Learning in the Credit Card Market
Agents with more experience make better choices. We measure learning dynamics using a panel with four million monthly credit card statements. We study add-on fees, specifically cash advance, late payment, and overlimit fees. New credit card accounts generate fee payments of $15 per month. Through negative feedback -- i.e. paying a fee -- consumers learn to avoid triggering future fees. Paying a fee last month reduces the likelihood of paying a fee in the current month by about 40%. Controlling for account fixed effects, monthly fee payments fall by 75% during the first three years of account life. We find that learning is not monotonic. Knowledge effectively depreciates about 10% per month, implying that learning displays a strong recency effect.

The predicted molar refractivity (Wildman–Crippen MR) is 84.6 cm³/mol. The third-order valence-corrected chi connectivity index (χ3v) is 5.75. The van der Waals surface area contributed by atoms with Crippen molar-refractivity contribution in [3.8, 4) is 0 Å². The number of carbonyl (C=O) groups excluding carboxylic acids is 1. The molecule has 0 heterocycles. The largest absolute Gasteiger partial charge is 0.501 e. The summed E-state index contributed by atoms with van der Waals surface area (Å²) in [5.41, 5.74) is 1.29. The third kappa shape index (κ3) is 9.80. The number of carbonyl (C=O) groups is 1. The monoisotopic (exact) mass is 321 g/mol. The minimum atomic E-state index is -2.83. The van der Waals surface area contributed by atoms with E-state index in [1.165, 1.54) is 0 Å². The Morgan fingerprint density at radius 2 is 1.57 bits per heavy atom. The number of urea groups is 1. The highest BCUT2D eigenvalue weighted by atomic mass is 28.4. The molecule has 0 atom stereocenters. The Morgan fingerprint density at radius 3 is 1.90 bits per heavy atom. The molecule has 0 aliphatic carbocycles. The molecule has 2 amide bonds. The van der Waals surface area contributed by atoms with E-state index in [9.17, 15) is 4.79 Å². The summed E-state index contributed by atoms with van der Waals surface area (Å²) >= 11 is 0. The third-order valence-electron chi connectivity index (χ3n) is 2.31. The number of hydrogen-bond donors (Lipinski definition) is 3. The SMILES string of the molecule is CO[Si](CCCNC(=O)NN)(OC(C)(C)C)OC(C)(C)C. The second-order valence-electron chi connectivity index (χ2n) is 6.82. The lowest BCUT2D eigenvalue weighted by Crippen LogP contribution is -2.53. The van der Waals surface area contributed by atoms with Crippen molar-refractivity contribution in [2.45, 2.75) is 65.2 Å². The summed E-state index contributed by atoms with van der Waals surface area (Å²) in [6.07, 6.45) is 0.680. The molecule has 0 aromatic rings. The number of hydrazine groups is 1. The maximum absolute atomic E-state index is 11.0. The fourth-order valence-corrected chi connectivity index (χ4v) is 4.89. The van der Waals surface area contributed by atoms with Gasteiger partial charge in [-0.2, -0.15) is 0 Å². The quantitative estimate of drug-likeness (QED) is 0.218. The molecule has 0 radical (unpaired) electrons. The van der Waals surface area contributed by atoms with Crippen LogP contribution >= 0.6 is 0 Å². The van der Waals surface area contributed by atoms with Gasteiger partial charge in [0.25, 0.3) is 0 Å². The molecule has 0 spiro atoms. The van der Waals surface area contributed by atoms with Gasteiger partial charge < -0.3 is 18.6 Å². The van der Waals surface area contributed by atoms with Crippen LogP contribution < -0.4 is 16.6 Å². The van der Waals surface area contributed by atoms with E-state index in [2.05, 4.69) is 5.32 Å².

Gabaix and Laibson acknowledge support from the National Science Foundation (Human and Social Dynamics program). Laibson acknowledges financial support from the National Institute on Aging (R01-AG-1665). The views expressed in this paper are those of the authors and do not represent the policies or positions of the Board of Governors of the Federal Reserve System or the Federal Reserve Bank of Chicago. Ian Dew-Becker, Keith Ericson and Tom Mason provided outstanding research assistance. The authors are grateful to Devin Pope for his discussion of the paper at the AEA, as well as Murray Carbonneau, Stefano Dellavigna, Joanne Maselli, Nicola Persico, Matthew Rabin, and seminar participants at the AEA, Berkeley, EUI and the NBER (Law and Economics) for their suggestions. This paper previously circulated under the title "Stimulus and Response: The Path from Naiveté to Sophistication in the Credit Card Market." The views expressed herein are those of the author(s) and do not necessarily reflect the views of the National Bureau of Economic Research.